Now showing items 1-4 of 4
Assessing medical students' attitudes towards learning communication skills : which components of attitudes do we measure?
(Journal article; Tidsskriftartikkel; Peer reviewed, 2007-03-30)
Background: The Communication Skills Attitudes Scale (CSAS) created by Rees, Sheard and Davies and published in 2002 has been a widely used instrument for measuring medical students' attitudes towards learning communication skills. Earlier studies have shown that the CSAS mainly tests two dimensions of attitudes towards communication; positive attitudes (PAS) and negative attitudes (NAS). The ...
Observed communication skills: how do they relate to the consultation content? A nation-wide study of graduate medical students seeing a standardized patient for a first-time consultation in a general practice setting
(Journal article; Tidsskriftartikkel; Peer reviewed, 2007-11-08)
Background: In this study, we wanted to investigate the relationship between background variables, communication skills, and the bio-psychosocial content of a medical consultation in a general practice setting with a standardized patient. Methods: Final-year medical school students (N = 111) carried out a consultation with an actor playing the role of a patient with a specific somatic complaint, ...
Curriculum factors influencing knowledge of communication skills among medical students
(Journal article; Tidsskriftartikkel; Peer reviewed, 2007-10-10)
Background: Communication training builds on the assumption that understanding of the concepts related to professional communication facilitates the training. We know little about whether students' knowledge of clinical communication skills is affected by their attendance of communication training courses, or to what degree other elements of the clinical training or curriculum design also play a ...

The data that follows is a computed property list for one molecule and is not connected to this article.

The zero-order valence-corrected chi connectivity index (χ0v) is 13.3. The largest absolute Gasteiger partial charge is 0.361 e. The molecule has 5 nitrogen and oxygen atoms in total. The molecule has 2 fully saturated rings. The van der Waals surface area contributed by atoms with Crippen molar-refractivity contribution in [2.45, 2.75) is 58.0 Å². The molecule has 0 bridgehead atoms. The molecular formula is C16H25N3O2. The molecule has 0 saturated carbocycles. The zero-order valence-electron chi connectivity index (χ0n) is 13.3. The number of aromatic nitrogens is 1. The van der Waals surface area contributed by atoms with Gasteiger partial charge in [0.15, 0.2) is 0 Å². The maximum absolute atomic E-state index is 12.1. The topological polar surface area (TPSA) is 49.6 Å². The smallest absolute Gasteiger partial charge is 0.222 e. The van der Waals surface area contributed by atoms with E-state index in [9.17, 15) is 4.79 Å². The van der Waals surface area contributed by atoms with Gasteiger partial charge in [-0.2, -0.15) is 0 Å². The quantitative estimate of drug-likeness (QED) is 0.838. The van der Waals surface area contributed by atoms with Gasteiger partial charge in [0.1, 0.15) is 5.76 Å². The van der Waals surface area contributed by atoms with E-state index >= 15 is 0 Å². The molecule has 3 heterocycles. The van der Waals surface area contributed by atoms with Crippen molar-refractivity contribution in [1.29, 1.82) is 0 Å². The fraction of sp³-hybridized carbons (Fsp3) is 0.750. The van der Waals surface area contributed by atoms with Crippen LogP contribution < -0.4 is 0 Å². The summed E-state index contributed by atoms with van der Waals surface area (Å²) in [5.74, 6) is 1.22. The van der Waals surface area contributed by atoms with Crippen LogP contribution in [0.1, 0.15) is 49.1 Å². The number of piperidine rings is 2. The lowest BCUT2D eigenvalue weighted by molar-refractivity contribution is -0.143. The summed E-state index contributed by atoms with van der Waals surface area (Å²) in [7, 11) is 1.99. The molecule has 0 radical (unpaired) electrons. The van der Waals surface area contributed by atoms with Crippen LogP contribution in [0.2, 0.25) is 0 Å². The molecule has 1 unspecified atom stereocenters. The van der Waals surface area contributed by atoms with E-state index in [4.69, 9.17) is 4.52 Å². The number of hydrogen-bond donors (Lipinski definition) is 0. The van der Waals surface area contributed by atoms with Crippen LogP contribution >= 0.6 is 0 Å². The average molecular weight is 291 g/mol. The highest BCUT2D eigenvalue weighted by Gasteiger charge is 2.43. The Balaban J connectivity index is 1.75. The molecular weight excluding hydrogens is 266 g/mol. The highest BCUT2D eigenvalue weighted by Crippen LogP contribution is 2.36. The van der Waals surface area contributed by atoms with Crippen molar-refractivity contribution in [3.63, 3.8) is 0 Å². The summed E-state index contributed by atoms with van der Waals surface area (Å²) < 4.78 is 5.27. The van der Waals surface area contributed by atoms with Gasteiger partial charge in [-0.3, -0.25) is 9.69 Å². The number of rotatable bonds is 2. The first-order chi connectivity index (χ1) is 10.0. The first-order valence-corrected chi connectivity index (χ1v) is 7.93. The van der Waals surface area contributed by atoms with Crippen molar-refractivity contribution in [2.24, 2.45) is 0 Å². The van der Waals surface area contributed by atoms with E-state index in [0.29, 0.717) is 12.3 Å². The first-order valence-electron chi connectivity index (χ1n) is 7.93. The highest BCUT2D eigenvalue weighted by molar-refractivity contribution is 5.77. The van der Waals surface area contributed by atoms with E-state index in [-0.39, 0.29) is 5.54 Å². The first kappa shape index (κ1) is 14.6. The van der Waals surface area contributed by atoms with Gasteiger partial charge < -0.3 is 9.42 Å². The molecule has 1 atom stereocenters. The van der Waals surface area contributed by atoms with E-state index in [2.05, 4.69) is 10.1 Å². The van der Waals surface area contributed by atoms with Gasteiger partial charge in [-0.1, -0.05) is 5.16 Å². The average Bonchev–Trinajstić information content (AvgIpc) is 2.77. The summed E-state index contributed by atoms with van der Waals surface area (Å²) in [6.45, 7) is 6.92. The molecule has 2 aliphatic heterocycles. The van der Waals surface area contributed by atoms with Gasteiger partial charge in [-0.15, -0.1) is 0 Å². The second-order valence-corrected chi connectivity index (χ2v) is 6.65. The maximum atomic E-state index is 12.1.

Do medical students and young physicians assess reliably their self-efficacy regarding communication skills? A prospective study from end of medical school until end of internship
(Journal article; Tidsskriftartikkel; Peer reviewed, 2017-06-30)
Background: <br> This prospective study from end of medical school through internship investigates the course and possible change of self- reported self-efficacy in communication skills compared with observers’ ratings of such skills in consultations with simulated patients. <br> Methods: <br> Sixty-two medical students (43 females) from four Norwegian universities performed a videotaped consultation ...